This was a retrospective observational study based on data on cases of invasive colon adenocarcinoma, defined as carcinoma with submucosal invasion, initially treated by endoscopic polypectomy in three Spanish university hospitals in Ourense, A Coruña, and Donostia between 1999 and 2009. We only excluded patients with intraepithelial or intramucosal adenocarcinoma, that is, cases of carcinoma without submucosal invasion; and patients with invasive adenocarcinoma arising in adenomas initially resected surgically. The cases were selected from the pathology department registries (SNOMED-CT code: M-82103).

Clinical and endoscopic data collected

For each patient the following information was collected: demographic data (age and sex) and relevant medical history, including any previous diagnosis of cancer or adenoma of the colon. In all cases, endoscopic examinations was carried out by expert endoscopists: more than 2 years of specialist experience in gastroenterology including performing more than 200 colonoscopies per year. Regarding the endoscopic examination, we reviewed whether it had been possible to perform a complete colonoscopy and the presence of synchronous lesions. With respect to the adenoma with invasive adenocarcinoma, we recorded size, location of the lesion, morphology based on the Paris endoscopic classification (13), if submucosal saline injection was required and how resection was performed: complete or incomplete; en bloc or fragmented. The assessment of whether the endoscopic resection had been complete was based on the endoscopist's description. In addition, we checked whether there had been complications after endoscopic resection. Finally, to determine whether there had been a change in the rate of complete endoscopic resection during the study, two time periods were established arbitrarily: before and since 2005.

Statistical analysis

The data were entered in a dedicated database. The continuous variables were described using the mean and standard deviation, while categorical variables were described by the number of cases per category and percentages. Comparisons to identify significant differences were made with the Student's t-test for quantitative variables, and Fisher's exact test for categorical variables. Finally, the variables related to polyp characteristics and the endoscopic examination found to be statistically significant were included in a logistic regression model, to assess whether they were independently associated with the presence of residual disease. Any such associations were expressed as odds ratios (ORs) with 95% confidence intervals (95% CIs). We considered results to be statistically significant when p < 0.05. The statistical analysis was performed using the SPSS 15.0 (SPSS, Chicago, IL).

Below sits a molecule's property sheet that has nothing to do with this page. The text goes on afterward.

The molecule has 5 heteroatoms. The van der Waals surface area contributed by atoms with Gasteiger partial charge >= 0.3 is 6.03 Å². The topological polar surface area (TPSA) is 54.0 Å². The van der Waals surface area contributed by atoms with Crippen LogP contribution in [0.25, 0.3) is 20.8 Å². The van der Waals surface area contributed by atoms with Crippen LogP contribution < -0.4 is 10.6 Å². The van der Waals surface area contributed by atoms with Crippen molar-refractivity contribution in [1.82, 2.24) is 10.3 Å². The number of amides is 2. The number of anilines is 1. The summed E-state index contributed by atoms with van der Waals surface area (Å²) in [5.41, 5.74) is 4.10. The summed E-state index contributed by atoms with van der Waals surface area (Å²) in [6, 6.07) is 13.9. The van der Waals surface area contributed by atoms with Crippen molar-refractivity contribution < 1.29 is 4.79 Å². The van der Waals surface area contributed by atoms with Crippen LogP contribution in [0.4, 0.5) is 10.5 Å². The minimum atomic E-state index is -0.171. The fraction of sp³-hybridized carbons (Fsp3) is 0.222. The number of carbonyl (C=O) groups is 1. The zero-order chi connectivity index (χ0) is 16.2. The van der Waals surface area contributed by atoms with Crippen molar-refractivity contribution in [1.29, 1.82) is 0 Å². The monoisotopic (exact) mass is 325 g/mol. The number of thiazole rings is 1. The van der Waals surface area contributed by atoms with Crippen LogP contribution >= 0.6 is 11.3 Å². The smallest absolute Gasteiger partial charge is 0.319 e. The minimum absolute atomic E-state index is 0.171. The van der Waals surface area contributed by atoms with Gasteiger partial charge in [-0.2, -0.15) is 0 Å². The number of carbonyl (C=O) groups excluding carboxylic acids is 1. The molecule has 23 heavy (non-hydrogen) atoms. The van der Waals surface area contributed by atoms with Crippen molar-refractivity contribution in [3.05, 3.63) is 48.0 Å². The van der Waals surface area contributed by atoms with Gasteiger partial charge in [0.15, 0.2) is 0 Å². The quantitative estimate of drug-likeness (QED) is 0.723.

Ethical considerations

The study was approved by the Clinical Research Ethics Committee of Galicia (ref. 2008/250, 9 December 2008). To gain access to patient medical records for research purposes, we followed the protocols established by the Health Information Management Departments of the hospitals.



Baseline characteristics

We analysed 151 patients diagnosed with invasive adenocarcinoma in adenoma. The mean age of patients was 68.03 ± 10.65 years, mainly men (66.3%). Sixteen patients had a previous diagnosis of cancer, including four cases of CRC. The baseline characteristics are reported in table I.



Endoscopic findings